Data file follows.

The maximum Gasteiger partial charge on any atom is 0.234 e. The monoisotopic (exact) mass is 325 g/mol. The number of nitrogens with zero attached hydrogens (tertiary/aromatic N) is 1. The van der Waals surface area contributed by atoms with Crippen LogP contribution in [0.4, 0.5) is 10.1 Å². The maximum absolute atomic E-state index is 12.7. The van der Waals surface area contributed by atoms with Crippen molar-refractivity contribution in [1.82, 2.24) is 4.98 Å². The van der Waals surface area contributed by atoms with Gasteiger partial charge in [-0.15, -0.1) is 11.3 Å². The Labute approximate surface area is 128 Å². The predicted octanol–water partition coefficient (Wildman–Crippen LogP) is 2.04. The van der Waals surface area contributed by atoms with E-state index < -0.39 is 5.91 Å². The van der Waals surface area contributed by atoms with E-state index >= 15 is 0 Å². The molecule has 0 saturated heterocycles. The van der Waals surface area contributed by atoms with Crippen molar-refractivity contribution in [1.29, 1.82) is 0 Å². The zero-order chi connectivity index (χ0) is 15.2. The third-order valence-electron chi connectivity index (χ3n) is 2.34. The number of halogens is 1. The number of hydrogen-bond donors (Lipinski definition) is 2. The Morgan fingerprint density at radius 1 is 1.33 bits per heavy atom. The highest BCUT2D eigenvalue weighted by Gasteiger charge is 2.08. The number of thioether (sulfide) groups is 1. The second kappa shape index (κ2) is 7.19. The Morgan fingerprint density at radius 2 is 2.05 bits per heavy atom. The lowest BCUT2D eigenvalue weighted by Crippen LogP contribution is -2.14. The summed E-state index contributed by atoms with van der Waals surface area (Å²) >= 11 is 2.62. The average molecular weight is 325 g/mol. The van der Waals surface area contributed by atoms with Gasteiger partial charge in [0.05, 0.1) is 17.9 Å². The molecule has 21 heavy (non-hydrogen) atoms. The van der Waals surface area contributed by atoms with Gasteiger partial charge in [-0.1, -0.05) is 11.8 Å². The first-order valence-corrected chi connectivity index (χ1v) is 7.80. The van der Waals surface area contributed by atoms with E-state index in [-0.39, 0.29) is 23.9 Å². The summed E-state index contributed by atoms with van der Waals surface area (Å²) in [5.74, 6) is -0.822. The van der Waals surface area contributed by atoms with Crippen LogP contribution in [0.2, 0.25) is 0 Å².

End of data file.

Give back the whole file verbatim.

The maximum Gasteiger partial charge on any atom is 0.234 e. The monoisotopic (exact) mass is 325 g/mol. The number of nitrogens with zero attached hydrogens (tertiary/aromatic N) is 1. The van der Waals surface area contributed by atoms with Crippen LogP contribution in [0.4, 0.5) is 10.1 Å². The maximum absolute atomic E-state index is 12.7. The van der Waals surface area contributed by atoms with Crippen molar-refractivity contribution in [1.82, 2.24) is 4.98 Å². The van der Waals surface area contributed by atoms with Gasteiger partial charge in [-0.15, -0.1) is 11.3 Å². The Labute approximate surface area is 128 Å². The predicted octanol–water partition coefficient (Wildman–Crippen LogP) is 2.04. The van der Waals surface area contributed by atoms with E-state index < -0.39 is 5.91 Å². The van der Waals surface area contributed by atoms with E-state index >= 15 is 0 Å². The molecule has 0 saturated heterocycles. The van der Waals surface area contributed by atoms with Crippen molar-refractivity contribution in [1.29, 1.82) is 0 Å². The zero-order chi connectivity index (χ0) is 15.2. The third-order valence-electron chi connectivity index (χ3n) is 2.34. The number of halogens is 1. The number of hydrogen-bond donors (Lipinski definition) is 2. The Morgan fingerprint density at radius 1 is 1.33 bits per heavy atom. The highest BCUT2D eigenvalue weighted by Gasteiger charge is 2.08. The number of thioether (sulfide) groups is 1. The second kappa shape index (κ2) is 7.19. The Morgan fingerprint density at radius 2 is 2.05 bits per heavy atom. The lowest BCUT2D eigenvalue weighted by Crippen LogP contribution is -2.14. The summed E-state index contributed by atoms with van der Waals surface area (Å²) >= 11 is 2.62. The average molecular weight is 325 g/mol. The van der Waals surface area contributed by atoms with Gasteiger partial charge in [0.05, 0.1) is 17.9 Å². The molecule has 21 heavy (non-hydrogen) atoms. The van der Waals surface area contributed by atoms with Gasteiger partial charge in [-0.1, -0.05) is 11.8 Å². The first-order valence-corrected chi connectivity index (χ1v) is 7.80. The van der Waals surface area contributed by atoms with E-state index in [-0.39, 0.29) is 23.9 Å². The summed E-state index contributed by atoms with van der Waals surface area (Å²) in [5.74, 6) is -0.822. The van der Waals surface area contributed by atoms with Crippen LogP contribution in [0.2, 0.25) is 0 Å².